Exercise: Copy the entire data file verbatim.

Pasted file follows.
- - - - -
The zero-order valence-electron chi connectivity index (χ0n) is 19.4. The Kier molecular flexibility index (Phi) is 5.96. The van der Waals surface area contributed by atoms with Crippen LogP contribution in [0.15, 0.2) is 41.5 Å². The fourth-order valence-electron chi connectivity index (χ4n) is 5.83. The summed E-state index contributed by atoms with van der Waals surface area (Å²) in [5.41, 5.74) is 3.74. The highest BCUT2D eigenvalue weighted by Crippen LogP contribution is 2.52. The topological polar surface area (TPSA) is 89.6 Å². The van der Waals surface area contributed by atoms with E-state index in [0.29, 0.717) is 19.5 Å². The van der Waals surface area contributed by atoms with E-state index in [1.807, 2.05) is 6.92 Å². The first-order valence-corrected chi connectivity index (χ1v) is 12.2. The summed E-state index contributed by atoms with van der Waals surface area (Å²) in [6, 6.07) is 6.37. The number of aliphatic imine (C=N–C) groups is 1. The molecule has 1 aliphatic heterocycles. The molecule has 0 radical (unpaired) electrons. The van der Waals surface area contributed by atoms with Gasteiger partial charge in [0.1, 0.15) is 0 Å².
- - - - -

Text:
The zero-order valence-electron chi connectivity index (χ0n) is 19.4. The Kier molecular flexibility index (Phi) is 5.96. The van der Waals surface area contributed by atoms with Crippen LogP contribution in [0.15, 0.2) is 41.5 Å². The fourth-order valence-electron chi connectivity index (χ4n) is 5.83. The summed E-state index contributed by atoms with van der Waals surface area (Å²) in [5.41, 5.74) is 3.74. The highest BCUT2D eigenvalue weighted by Crippen LogP contribution is 2.52. The topological polar surface area (TPSA) is 89.6 Å². The van der Waals surface area contributed by atoms with E-state index in [0.29, 0.717) is 19.5 Å². The van der Waals surface area contributed by atoms with E-state index in [1.807, 2.05) is 6.92 Å². The first-order valence-corrected chi connectivity index (χ1v) is 12.2. The summed E-state index contributed by atoms with van der Waals surface area (Å²) in [6, 6.07) is 6.37. The number of aliphatic imine (C=N–C) groups is 1. The molecule has 1 aliphatic heterocycles. The molecule has 0 radical (unpaired) electrons. The van der Waals surface area contributed by atoms with Gasteiger partial charge in [0.1, 0.15) is 0 Å².